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NPRE 596 Graduate Seminar Series - Scott Walton

Event Type
NPRE 596 Graduate Seminar Series
3039 Campus Instructional Facility, 1405 W. Springfield Avenue, Urbana, IL
Apr 2, 2024   4:00 - 4:50 pm  
Scott Walton, Section Head, Plasma Physics Division, United States Naval Research Laboratory
Free and Open to the Public
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Electron Beam Driven Plasmas and the Quest for Precise Control in Materials Processing

Abstract: The advantages of plasma-based materials processing techniques are numerous. The capability to rapidly and uniformly modify large areas (> 103 cm2) with high precision is one reason plasmas are widely used in the materials and surface engineering communities. However, with the ever-volving demand for new materials and single nanometer-scale device dimensions across a variety of applications, some of the limitations of conventional plasma sources are becoming apparent. The lack of process control and excessive ion energies in the development of atomic layer processing strategies are examples.

The Naval Research Laboratory (NRL) has developed a processing system based on an electron beam-generated plasma. Unlike conventional discharges produced by electric fields (DC, RF, microwave, etc.), ionization is driven by a high-energy (~ keV) electron beam, an approach that can overcome many of the problems associated with conventional plasma processing systems.  Electron beam-generated plasmas are generally characterized by high charged particle densities (1010- 1012 cm-3), low electron temperatures (0.3 - 1.0 eV), and in reactive gas backgrounds, a relatively low radical production rate compared to discharges. These characteristics allow the ability to precisely control the flux of charged and reactive neutrals as well as ion energy at adjacent surfaces. This provides the potential for controllably etching, depositing, and/or engineering the surface chemistry with monolayer precision.

An overview of NRL’s research efforts in developing this technology will be presented, with a focus on source development and operation, plasma characterizations, and how the system can be advantageously applied to the processing of select materials.  Examples include graphene, where erosion and damage is a major concern and the etching of semiconductor materials, such as Si, SiN and SiO2, where the focus is on etch rates and selectivity at low ion energy. This work is supported by the Naval Research Laboratory base program.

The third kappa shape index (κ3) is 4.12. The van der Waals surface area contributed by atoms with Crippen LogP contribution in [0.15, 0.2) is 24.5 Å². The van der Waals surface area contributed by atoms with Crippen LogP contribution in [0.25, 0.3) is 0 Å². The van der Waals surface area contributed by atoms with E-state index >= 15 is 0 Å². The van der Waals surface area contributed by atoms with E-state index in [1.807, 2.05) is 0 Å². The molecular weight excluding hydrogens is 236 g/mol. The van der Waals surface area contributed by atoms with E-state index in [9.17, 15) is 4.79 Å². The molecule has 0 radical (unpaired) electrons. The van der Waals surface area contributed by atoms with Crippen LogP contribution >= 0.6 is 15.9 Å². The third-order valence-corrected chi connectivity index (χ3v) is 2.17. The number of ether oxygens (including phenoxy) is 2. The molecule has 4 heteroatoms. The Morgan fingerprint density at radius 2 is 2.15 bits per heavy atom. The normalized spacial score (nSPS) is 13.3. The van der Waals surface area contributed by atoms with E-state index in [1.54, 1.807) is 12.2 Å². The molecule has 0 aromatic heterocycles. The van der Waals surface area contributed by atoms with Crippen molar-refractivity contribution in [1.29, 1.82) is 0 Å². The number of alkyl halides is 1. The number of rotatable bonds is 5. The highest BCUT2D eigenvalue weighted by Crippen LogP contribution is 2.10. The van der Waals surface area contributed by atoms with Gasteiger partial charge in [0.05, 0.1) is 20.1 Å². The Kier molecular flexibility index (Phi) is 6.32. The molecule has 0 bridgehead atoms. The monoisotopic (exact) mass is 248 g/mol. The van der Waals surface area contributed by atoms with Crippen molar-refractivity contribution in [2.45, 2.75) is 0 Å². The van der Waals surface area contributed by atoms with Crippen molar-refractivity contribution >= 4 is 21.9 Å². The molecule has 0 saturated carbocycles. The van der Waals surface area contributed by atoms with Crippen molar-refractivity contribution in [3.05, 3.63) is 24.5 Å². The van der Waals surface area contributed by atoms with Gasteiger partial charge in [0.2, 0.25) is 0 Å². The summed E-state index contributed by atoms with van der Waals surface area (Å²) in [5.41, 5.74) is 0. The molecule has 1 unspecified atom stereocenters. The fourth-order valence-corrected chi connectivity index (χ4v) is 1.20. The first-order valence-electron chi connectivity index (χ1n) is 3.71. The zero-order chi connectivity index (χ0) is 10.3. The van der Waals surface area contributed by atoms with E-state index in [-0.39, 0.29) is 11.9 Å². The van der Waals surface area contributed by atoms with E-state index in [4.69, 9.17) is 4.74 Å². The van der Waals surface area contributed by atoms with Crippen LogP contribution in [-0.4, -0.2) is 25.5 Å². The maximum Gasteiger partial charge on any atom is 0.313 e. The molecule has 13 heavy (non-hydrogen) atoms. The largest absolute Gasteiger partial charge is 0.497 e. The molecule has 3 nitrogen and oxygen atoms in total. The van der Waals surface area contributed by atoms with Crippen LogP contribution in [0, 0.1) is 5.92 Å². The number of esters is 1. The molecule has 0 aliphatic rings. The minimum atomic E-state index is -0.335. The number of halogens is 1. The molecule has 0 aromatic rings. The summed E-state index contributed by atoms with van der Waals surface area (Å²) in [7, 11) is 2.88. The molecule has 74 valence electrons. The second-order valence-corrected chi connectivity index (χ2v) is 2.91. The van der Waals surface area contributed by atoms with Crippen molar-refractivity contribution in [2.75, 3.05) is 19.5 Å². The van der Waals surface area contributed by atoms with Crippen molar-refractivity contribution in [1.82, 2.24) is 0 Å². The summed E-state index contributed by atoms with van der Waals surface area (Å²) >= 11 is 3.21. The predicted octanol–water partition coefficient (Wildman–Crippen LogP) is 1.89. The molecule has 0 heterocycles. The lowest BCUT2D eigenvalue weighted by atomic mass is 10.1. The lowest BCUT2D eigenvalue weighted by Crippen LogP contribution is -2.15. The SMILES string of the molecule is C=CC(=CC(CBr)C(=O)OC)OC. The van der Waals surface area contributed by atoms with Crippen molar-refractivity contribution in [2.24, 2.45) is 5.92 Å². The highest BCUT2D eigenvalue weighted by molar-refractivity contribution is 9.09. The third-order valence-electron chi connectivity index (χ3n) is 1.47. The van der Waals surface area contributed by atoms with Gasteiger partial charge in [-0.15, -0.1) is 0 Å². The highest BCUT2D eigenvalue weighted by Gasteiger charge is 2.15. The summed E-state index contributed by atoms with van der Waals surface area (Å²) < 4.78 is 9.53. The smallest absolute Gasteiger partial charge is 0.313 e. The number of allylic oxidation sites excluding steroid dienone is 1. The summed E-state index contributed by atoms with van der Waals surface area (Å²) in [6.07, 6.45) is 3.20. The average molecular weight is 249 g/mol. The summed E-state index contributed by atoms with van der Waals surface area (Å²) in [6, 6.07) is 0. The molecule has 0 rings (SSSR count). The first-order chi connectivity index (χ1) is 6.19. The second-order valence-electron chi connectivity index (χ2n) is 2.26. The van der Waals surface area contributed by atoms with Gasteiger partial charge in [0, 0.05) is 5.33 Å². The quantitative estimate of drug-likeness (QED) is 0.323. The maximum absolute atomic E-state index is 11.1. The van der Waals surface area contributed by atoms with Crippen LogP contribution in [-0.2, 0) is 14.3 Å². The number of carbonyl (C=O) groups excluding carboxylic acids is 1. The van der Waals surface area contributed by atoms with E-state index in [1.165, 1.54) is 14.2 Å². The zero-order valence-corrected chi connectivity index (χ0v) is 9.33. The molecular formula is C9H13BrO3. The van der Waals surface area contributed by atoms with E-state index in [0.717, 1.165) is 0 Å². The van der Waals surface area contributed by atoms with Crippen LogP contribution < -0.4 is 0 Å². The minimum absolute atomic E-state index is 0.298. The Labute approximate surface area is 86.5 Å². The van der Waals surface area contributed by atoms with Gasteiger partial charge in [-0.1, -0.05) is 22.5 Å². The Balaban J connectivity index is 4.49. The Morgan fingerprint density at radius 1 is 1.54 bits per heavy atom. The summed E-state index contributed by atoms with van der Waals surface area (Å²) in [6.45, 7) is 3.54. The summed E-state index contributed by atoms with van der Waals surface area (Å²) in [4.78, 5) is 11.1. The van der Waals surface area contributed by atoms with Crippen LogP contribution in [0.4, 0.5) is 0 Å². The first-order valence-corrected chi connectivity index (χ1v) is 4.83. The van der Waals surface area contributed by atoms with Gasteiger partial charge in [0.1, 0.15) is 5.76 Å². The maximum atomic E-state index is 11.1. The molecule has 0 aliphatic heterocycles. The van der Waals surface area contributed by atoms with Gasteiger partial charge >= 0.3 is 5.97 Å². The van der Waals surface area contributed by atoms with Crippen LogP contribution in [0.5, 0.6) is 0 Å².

Bio: Scott Walton is Head of the Plasma Applications Section in the Plasma Physics Division at the Naval Research Laboratory (NRL) in Washington DC. He manages the Plasma Applications Laboratory and research programs related to the production, characterization, and use of low temperature plasmas in applications for both low and high pressure environments. The programs cover topics ranging from fundamental studies of the plasma and plasma-surface interface to applications in materials processing and synthesis that are of interest to the Navy and DoD. These programs have provided the opportunity to collaborate with researchers from academia, national laboratories and industry to address challenging but exciting problems. He has published more than 100 peer-reviewed journal articles and was awarded 13 patents.

Dr. Walton received a B.S. in Physics from Bloomsburg University of Pennsylvania and a PhD in Physics from the College of William and Mary. He came to NRL as a National Research Council Postdoctoral Research Associate and has been a staff member in the Plasma Physics Division since 2002. He is a fellow of the AVS.

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